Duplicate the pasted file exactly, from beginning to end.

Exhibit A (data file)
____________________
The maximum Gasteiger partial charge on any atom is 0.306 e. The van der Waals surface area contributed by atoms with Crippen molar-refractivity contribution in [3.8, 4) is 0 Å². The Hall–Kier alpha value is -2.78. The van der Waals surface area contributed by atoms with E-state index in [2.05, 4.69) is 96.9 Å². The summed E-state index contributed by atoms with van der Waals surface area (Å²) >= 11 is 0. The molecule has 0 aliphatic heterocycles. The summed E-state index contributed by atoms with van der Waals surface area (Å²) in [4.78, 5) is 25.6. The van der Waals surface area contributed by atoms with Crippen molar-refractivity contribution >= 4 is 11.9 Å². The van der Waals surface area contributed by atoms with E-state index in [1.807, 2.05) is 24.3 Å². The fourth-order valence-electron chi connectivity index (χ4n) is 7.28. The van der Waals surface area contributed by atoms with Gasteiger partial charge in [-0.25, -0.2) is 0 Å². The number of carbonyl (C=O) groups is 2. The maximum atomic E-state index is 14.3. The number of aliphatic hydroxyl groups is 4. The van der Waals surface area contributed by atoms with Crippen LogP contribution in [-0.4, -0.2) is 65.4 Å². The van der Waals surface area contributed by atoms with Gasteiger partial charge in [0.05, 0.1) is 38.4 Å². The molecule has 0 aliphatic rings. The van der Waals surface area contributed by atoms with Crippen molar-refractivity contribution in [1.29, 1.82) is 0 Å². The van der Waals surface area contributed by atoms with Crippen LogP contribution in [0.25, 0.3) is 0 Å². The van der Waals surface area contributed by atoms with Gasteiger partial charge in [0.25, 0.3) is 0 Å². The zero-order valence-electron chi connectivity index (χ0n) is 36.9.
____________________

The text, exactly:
The maximum Gasteiger partial charge on any atom is 0.306 e. The van der Waals surface area contributed by atoms with Crippen molar-refractivity contribution in [3.8, 4) is 0 Å². The Hall–Kier alpha value is -2.78. The van der Waals surface area contributed by atoms with E-state index in [2.05, 4.69) is 96.9 Å². The summed E-state index contributed by atoms with van der Waals surface area (Å²) >= 11 is 0. The molecule has 0 aliphatic heterocycles. The summed E-state index contributed by atoms with van der Waals surface area (Å²) in [4.78, 5) is 25.6. The van der Waals surface area contributed by atoms with Crippen molar-refractivity contribution >= 4 is 11.9 Å². The van der Waals surface area contributed by atoms with E-state index in [1.807, 2.05) is 24.3 Å². The fourth-order valence-electron chi connectivity index (χ4n) is 7.28. The van der Waals surface area contributed by atoms with Gasteiger partial charge in [-0.25, -0.2) is 0 Å². The number of carbonyl (C=O) groups is 2. The maximum atomic E-state index is 14.3. The number of aliphatic hydroxyl groups is 4. The van der Waals surface area contributed by atoms with Crippen LogP contribution in [-0.4, -0.2) is 65.4 Å². The van der Waals surface area contributed by atoms with Gasteiger partial charge in [0.05, 0.1) is 38.4 Å². The molecule has 0 aliphatic rings. The van der Waals surface area contributed by atoms with Crippen molar-refractivity contribution in [1.29, 1.82) is 0 Å². The van der Waals surface area contributed by atoms with Crippen LogP contribution in [0.25, 0.3) is 0 Å². The van der Waals surface area contributed by atoms with Gasteiger partial charge in [0.25, 0.3) is 0 Å². The zero-order valence-electron chi connectivity index (χ0n) is 36.9.